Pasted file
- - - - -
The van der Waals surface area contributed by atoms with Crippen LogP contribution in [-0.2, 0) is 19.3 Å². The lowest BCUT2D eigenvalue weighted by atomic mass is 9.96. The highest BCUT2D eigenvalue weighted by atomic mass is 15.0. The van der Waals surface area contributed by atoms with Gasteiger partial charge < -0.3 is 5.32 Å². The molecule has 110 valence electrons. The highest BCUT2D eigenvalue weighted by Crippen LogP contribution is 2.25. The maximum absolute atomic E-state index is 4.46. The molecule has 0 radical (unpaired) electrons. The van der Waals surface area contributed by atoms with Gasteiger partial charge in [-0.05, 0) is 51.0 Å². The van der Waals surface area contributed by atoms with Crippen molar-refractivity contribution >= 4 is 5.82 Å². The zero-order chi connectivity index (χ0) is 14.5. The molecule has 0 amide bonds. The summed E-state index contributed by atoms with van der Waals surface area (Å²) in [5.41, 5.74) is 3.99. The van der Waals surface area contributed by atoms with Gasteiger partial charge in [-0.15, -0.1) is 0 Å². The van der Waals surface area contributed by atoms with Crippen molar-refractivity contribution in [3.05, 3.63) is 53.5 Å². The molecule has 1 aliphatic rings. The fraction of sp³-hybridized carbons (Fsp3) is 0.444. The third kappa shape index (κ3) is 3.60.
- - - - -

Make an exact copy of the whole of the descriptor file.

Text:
The van der Waals surface area contributed by atoms with Crippen LogP contribution in [-0.2, 0) is 19.3 Å². The lowest BCUT2D eigenvalue weighted by atomic mass is 9.96. The highest BCUT2D eigenvalue weighted by atomic mass is 15.0. The van der Waals surface area contributed by atoms with Gasteiger partial charge < -0.3 is 5.32 Å². The molecule has 110 valence electrons. The highest BCUT2D eigenvalue weighted by Crippen LogP contribution is 2.25. The maximum absolute atomic E-state index is 4.46. The molecule has 0 radical (unpaired) electrons. The van der Waals surface area contributed by atoms with Gasteiger partial charge in [-0.05, 0) is 51.0 Å². The van der Waals surface area contributed by atoms with Crippen molar-refractivity contribution >= 4 is 5.82 Å². The zero-order chi connectivity index (χ0) is 14.5. The molecule has 0 amide bonds. The summed E-state index contributed by atoms with van der Waals surface area (Å²) in [5.41, 5.74) is 3.99. The van der Waals surface area contributed by atoms with Gasteiger partial charge in [-0.15, -0.1) is 0 Å². The van der Waals surface area contributed by atoms with Crippen molar-refractivity contribution in [3.05, 3.63) is 53.5 Å². The molecule has 1 aliphatic rings. The fraction of sp³-hybridized carbons (Fsp3) is 0.444. The third kappa shape index (κ3) is 3.60.